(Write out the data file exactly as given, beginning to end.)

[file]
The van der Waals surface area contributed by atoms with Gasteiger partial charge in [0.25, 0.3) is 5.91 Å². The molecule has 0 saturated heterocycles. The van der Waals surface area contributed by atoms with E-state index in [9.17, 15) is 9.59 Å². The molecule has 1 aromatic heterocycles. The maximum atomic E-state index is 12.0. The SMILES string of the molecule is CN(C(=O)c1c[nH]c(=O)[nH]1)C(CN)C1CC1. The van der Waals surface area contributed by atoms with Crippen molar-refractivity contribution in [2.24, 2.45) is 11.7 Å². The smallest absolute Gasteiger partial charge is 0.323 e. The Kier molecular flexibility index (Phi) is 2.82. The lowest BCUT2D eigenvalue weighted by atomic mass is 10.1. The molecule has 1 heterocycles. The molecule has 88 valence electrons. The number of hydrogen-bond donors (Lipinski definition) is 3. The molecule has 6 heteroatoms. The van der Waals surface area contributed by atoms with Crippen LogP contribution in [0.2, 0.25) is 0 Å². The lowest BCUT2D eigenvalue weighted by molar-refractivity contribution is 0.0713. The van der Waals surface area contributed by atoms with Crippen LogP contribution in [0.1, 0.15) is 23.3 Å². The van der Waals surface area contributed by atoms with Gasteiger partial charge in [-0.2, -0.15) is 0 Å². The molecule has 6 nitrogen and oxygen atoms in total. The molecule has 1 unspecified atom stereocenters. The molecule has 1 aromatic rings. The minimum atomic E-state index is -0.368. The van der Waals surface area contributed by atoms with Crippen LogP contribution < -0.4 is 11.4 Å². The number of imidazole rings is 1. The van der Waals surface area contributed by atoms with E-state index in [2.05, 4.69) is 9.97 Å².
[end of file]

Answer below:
The van der Waals surface area contributed by atoms with Gasteiger partial charge in [0.25, 0.3) is 5.91 Å². The molecule has 0 saturated heterocycles. The van der Waals surface area contributed by atoms with E-state index in [9.17, 15) is 9.59 Å². The molecule has 1 aromatic heterocycles. The maximum atomic E-state index is 12.0. The SMILES string of the molecule is CN(C(=O)c1c[nH]c(=O)[nH]1)C(CN)C1CC1. The van der Waals surface area contributed by atoms with Crippen molar-refractivity contribution in [2.24, 2.45) is 11.7 Å². The smallest absolute Gasteiger partial charge is 0.323 e. The Kier molecular flexibility index (Phi) is 2.82. The lowest BCUT2D eigenvalue weighted by atomic mass is 10.1. The molecule has 1 heterocycles. The molecule has 88 valence electrons. The number of hydrogen-bond donors (Lipinski definition) is 3. The molecule has 6 heteroatoms. The van der Waals surface area contributed by atoms with Crippen LogP contribution in [0.2, 0.25) is 0 Å². The lowest BCUT2D eigenvalue weighted by molar-refractivity contribution is 0.0713. The van der Waals surface area contributed by atoms with Crippen LogP contribution in [0.1, 0.15) is 23.3 Å². The van der Waals surface area contributed by atoms with Gasteiger partial charge in [-0.2, -0.15) is 0 Å². The molecule has 6 nitrogen and oxygen atoms in total. The molecule has 1 unspecified atom stereocenters. The molecule has 1 aromatic rings. The minimum atomic E-state index is -0.368. The van der Waals surface area contributed by atoms with Crippen LogP contribution < -0.4 is 11.4 Å². The number of imidazole rings is 1. The van der Waals surface area contributed by atoms with E-state index in [2.05, 4.69) is 9.97 Å².